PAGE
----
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VOL. 40 | NO. 19 | Friday, May 06, 2016

Tennessee leads the nation in bankruptcies

Can financial literacy courses for children turn that around?

Tennessee has a model program for financial literacy in its public schools. All high school students must pass a personal finance course to graduate, and even kindergartners are learning about money under a new initiative to extend the curriculum to primary school.

Why is Tennessee’s bankruptcy rate so high?

Tennessee led the nation in bankruptcy filings last year with 36,052 filings – more than twice the national average. Several factors contribute to the state’s high filing rate.

More money means bigger bankruptcy problems

Think the rich are different from you and me? Not when it comes to declaring bankruptcy. Over-leveraged people are pretty much the same when the creditor comes calling.

RICHARD COURTNEY: REALTY CHECK

Middle Tennessee real estate market ‘ain’t exactly clear’

In 1967, Stephen Stills wrote a song titled “For What It’s Worth” although those words do not appear anywhere in the song.

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EVENTS

Free Cheekwood admission for National Public Gardens Day. This nationwide event, presented by the American Public Gardens Association, raises awareness for public gardens and the role they play in conservation, education and environmental preservation. In order to receive free admission, visitors must present a coupon available through National Public Gardens. Special tours of the garden are scheduled throughout the day, along with live music in the herb garden. Parking is not included with free pass and is $5 per vehicle. Information: https://publicgardens.org

more events »

REAL ESTATE

Top Middle Tennessee residential transactions for first quarter 2016

Top residential real estate sales, first quarter 2016, for Davidson, Williamson, Rutherford, Wilson and Sumner counties, as compiled by Chandler Reports.

Average US rate on 30-year mortgages falls to 3.61 percent

WASHINGTON (AP) — Long-term U.S. mortgage rates fell this week, following the Federal Reserve's decision not to raise its benchmark interest rate.

SAM STOCKARD: VIEW FROM THE HILL

Legislative losers: All who disagree with legislators

The 109th General Assembly is done – almost – for the year. Here’s a look at the winners and losers.

LEGISLATIVE PROFILE

Akbari proving to be worthy successor to iconic DeBerry

Those who wondered how Raumesh Akbari would do in following legendary Memphis legislator Lois DeBerry now have a much clearer picture.

DAVID CLIMER: OUT OF LEFT FIELD

Sure, Dooley left UT's cupboard bare but it’s stocked now

In the 2014 NFL draft, Tennessee defensive lineman Daniel McCullers was picked in the sixth round by the Pittsburgh Steelers.

TERRY McCORMICK: TENNESSEE TITANS

Pass on Tunsil less about video, more about Conklin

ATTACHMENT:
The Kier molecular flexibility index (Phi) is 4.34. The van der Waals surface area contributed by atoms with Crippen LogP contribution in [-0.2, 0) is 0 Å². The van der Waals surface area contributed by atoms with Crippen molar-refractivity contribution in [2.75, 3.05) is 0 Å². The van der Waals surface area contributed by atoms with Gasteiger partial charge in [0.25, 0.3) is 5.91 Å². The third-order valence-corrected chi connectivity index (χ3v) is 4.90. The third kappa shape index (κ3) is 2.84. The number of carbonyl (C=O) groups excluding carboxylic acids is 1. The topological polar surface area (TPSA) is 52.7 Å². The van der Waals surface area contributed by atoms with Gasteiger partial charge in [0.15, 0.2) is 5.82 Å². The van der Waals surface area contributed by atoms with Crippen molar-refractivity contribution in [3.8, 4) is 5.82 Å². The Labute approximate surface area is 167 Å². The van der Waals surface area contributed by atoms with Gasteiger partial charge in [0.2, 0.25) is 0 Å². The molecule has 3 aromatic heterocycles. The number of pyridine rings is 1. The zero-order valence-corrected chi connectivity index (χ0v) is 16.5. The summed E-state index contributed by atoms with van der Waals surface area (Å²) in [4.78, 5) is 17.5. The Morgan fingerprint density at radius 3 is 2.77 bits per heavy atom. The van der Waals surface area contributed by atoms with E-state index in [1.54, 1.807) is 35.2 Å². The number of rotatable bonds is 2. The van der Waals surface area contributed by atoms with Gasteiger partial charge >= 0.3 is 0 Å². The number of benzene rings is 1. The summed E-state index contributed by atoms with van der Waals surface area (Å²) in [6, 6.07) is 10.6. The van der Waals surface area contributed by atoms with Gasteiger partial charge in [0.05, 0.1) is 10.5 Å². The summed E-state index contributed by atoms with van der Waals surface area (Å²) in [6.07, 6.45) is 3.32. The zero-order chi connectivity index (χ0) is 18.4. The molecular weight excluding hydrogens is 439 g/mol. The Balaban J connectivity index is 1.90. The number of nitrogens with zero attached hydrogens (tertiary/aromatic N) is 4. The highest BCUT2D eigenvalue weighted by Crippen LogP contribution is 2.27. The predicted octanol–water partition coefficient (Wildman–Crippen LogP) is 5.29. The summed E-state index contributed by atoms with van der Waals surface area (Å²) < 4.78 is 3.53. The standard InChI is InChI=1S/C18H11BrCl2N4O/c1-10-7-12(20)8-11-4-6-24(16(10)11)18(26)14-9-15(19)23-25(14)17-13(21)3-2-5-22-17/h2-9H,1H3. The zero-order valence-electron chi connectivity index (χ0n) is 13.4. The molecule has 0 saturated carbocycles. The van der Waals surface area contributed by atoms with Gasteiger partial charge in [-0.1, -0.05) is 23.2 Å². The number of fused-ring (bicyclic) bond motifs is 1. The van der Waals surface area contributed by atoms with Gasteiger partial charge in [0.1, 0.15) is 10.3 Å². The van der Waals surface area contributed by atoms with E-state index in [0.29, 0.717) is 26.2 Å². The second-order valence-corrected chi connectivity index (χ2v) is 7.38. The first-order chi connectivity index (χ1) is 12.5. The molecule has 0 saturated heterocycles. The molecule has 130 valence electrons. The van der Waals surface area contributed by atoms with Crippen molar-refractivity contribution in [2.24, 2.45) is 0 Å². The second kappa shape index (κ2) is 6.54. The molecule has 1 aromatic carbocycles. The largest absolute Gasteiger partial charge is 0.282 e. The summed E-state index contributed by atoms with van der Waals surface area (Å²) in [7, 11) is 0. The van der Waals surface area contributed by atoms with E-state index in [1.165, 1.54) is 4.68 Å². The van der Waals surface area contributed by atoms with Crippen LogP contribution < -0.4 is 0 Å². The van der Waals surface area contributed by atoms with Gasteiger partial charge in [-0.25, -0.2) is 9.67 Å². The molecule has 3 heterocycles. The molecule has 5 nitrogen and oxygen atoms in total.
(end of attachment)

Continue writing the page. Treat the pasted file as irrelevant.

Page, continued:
There have been players who have dropped before in the NFL Draft. But Laremy Tunsil’s free fall might be the first-ever to be born of social media.

NEWSMAKERS

Baker Donelson announces newly elected shareholders

Baker Donelson has elected 15 new shareholders across the firm, including three attorneys in its Nashville: Julie A. Boswell, Claire Cowart Haltom and Austin Shaver.

BEHIND THE WHEEL

Suburu Forester delivers affordable all-wheel drive

It’s not flashy, but the Subaru Forester has the second-lowest price for a compact SUV with traction-improving all-wheel drive. This year, it adds new safety and entertainment features that connect drivers with emergency services and link more easily to mobile apps.

GUERRILLA MARKETING

Data-driven marketing decisions spark growth

Correctly analyzed, data can be a catalyst for predictable, incremental growth and transformative change in your organization.

CAREER CORNER

Take 100 percent ownership of your own resume

Job seekers often spend quite a lot of time perfecting their resumes. From tiny details such as the font to the experience and education sections, a resume can be mulled for days, weeks or months.

I SWEAR

Ordering some much-needed levity in the court

Counsel: “Have you razed many houses since you’ve worked for the city?”

TECHNOLOGY

Bitcoin's self-proclaimed founder backtracks

NEW YORK (AP) — Australian entrepreneur Craig Wright, the man who came forward this week as bitcoin's founder, is backtracking. He wrote in a blog post that he does not "have the courage" to publish additional proof, as promised, that he is the elusive creator of the Internet currency.

NATIONAL/INTERNATIONAL BUSINESS

US stocks end flat after 2 down days

NEW YORK (AP) — U.S. stocks ended the day nearly flat as indexes stabilized after two days of losses.

Want to sue your bank? Regulators push to make it easier

NEW YORK (AP) — If government regulators get their way, it's going to become a lot easier to sue your bank.

FDA brings e-cigarettes under federal authority

WASHINGTON (AP) — New federal rules announced Thursday have the potential to upend the multibillion-dollar electronic cigarette industry just as it is attempting to position itself as an alternative to traditional cigarettes.

NATIONAL POLITICS

GOP states benefiting from shift to wind and solar energy

WASHINGTON (AP) — If there's a War on Coal, it's increasingly clear which side is winning.

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TNLedger.com Knoxville Editon
RECORD TOTALS DAY WEEK YEAR
PROPERTY SALES 0 0 0
MORTGAGES 0 0 0
FORECLOSURE NOTICES 0 0 0
BUILDING PERMITS 0 0 0
BANKRUPTCIES 0 0 0
BUSINESS LICENSES 0 0 0
UTILITY CONNECTIONS 0 0 0
MARRIAGE LICENSES 0 0 0